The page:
Type 1 diabetes (T1D) results from immune destruction of pancreatic beta cells. Published data show that , dextran sulfate (DXS), a compound already used in clinic as an anticoagulant, can inhibit the activation of human immune cells in culture that are cytotoxic for the pancreatic beta cell. Preliminary data suggest that DXS can also prevent the progression of diabetes in a mouse model of T1D. Furthermore, DXS can also protect rodent and human pancreatic beta cells from cytokines. We have also found that DXS might be a potent regenerative agent for the beta cell. Taken together, these studies suggest that DXS might potentially prevent T1D development and protect beta cells from cell death induced by inflammatory agents. Based on these important observations we want to: SA1. To analyze the effect of DXS in mouse and human beta cell survival and proliferation in vitro and the mechanisms involved in these effects. SA2. To determine the effect of DXS in mouse and human beta cell proliferation and regeneration in vivo and the mechanisms involved in these effects. SA3. To unravel the potential therapeutic effects of DXS in pre-diabetic and diabetic NOD mice. We believe these studies will provide the required information to determine the effectiveness of DXS as a therapeutic agent for the treatment of T1D.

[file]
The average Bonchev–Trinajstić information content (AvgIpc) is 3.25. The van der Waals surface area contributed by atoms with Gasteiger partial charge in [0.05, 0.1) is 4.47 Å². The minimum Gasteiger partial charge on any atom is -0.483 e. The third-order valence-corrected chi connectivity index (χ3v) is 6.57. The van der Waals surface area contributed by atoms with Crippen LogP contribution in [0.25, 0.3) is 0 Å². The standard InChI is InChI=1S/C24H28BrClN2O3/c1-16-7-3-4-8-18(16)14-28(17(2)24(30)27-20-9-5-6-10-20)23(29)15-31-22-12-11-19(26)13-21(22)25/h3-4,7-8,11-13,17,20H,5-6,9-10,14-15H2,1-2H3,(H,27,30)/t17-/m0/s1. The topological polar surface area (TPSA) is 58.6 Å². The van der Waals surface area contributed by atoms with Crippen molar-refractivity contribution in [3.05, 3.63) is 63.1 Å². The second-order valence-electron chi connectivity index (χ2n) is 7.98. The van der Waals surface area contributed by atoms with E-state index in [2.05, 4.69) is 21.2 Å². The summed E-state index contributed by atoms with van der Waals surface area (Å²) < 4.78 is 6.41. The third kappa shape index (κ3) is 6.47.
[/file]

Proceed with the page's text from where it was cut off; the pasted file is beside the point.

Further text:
|Effective start/end date||1/01/14 → 31/12/16|
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